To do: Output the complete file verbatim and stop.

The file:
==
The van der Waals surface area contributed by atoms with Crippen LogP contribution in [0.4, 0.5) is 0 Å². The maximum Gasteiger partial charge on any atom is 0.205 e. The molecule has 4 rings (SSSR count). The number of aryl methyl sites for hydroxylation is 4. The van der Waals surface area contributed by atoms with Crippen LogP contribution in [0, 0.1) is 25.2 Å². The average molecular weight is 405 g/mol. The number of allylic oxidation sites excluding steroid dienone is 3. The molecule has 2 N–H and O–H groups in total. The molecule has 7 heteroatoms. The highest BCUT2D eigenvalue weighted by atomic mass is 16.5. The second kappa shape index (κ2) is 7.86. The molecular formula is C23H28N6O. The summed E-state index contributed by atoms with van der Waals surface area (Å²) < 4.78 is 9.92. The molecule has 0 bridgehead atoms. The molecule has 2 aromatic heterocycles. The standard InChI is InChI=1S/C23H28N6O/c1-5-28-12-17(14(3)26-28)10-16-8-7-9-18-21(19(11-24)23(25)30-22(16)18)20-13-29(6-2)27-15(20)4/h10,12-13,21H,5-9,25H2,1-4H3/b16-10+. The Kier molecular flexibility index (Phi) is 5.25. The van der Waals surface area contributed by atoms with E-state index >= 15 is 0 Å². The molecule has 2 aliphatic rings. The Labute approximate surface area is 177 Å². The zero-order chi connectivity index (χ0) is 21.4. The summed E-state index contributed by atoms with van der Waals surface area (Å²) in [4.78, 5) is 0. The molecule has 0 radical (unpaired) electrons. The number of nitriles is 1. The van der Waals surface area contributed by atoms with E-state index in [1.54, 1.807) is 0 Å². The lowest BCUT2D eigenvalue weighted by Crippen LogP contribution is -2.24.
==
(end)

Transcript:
The van der Waals surface area contributed by atoms with Crippen LogP contribution in [0.4, 0.5) is 0 Å². The maximum Gasteiger partial charge on any atom is 0.205 e. The molecule has 4 rings (SSSR count). The number of aryl methyl sites for hydroxylation is 4. The van der Waals surface area contributed by atoms with Crippen LogP contribution in [0, 0.1) is 25.2 Å². The average molecular weight is 405 g/mol. The number of allylic oxidation sites excluding steroid dienone is 3. The molecule has 2 N–H and O–H groups in total. The molecule has 7 heteroatoms. The highest BCUT2D eigenvalue weighted by atomic mass is 16.5. The second kappa shape index (κ2) is 7.86. The molecular formula is C23H28N6O. The summed E-state index contributed by atoms with van der Waals surface area (Å²) < 4.78 is 9.92. The molecule has 0 bridgehead atoms. The molecule has 2 aromatic heterocycles. The standard InChI is InChI=1S/C23H28N6O/c1-5-28-12-17(14(3)26-28)10-16-8-7-9-18-21(19(11-24)23(25)30-22(16)18)20-13-29(6-2)27-15(20)4/h10,12-13,21H,5-9,25H2,1-4H3/b16-10+. The Kier molecular flexibility index (Phi) is 5.25. The van der Waals surface area contributed by atoms with E-state index >= 15 is 0 Å². The molecule has 2 aliphatic rings. The Labute approximate surface area is 177 Å². The zero-order chi connectivity index (χ0) is 21.4. The summed E-state index contributed by atoms with van der Waals surface area (Å²) in [4.78, 5) is 0. The molecule has 0 radical (unpaired) electrons. The number of nitriles is 1. The van der Waals surface area contributed by atoms with E-state index in [1.54, 1.807) is 0 Å². The lowest BCUT2D eigenvalue weighted by Crippen LogP contribution is -2.24.